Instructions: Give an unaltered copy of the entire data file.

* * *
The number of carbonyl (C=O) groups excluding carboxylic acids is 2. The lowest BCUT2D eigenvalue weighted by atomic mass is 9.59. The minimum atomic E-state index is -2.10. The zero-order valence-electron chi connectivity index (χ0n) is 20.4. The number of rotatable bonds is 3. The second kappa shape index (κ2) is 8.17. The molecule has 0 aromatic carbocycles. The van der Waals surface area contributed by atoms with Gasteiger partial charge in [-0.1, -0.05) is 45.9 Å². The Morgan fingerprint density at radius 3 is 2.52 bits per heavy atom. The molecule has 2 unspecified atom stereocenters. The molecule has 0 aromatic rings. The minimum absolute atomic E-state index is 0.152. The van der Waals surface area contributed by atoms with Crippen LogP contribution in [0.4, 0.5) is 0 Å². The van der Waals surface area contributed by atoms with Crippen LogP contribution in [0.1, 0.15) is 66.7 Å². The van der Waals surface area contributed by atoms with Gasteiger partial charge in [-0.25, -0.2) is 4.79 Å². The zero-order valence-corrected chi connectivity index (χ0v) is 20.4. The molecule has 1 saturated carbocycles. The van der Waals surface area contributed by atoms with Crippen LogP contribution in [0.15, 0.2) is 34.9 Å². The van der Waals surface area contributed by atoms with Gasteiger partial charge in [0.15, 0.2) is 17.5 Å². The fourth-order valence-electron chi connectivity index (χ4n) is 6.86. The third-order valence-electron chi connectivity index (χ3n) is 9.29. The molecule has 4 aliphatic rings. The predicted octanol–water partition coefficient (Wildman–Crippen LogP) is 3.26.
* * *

The number of carbonyl (C=O) groups excluding carboxylic acids is 2. The lowest BCUT2D eigenvalue weighted by atomic mass is 9.59. The minimum atomic E-state index is -2.10. The zero-order valence-electron chi connectivity index (χ0n) is 20.4. The number of rotatable bonds is 3. The second kappa shape index (κ2) is 8.17. The molecule has 0 aromatic carbocycles. The van der Waals surface area contributed by atoms with Gasteiger partial charge in [-0.1, -0.05) is 45.9 Å². The Morgan fingerprint density at radius 3 is 2.52 bits per heavy atom. The molecule has 2 unspecified atom stereocenters. The molecule has 0 aromatic rings. The minimum absolute atomic E-state index is 0.152. The van der Waals surface area contributed by atoms with Crippen LogP contribution in [0.4, 0.5) is 0 Å². The van der Waals surface area contributed by atoms with Crippen LogP contribution in [0.1, 0.15) is 66.7 Å². The van der Waals surface area contributed by atoms with Gasteiger partial charge in [-0.25, -0.2) is 4.79 Å². The zero-order valence-corrected chi connectivity index (χ0v) is 20.4. The molecule has 1 saturated carbocycles. The van der Waals surface area contributed by atoms with Crippen LogP contribution in [0.15, 0.2) is 34.9 Å². The van der Waals surface area contributed by atoms with Gasteiger partial charge in [0.15, 0.2) is 17.5 Å². The fourth-order valence-electron chi connectivity index (χ4n) is 6.86. The third-order valence-electron chi connectivity index (χ3n) is 9.29. The molecule has 4 aliphatic rings. The predicted octanol–water partition coefficient (Wildman–Crippen LogP) is 3.26.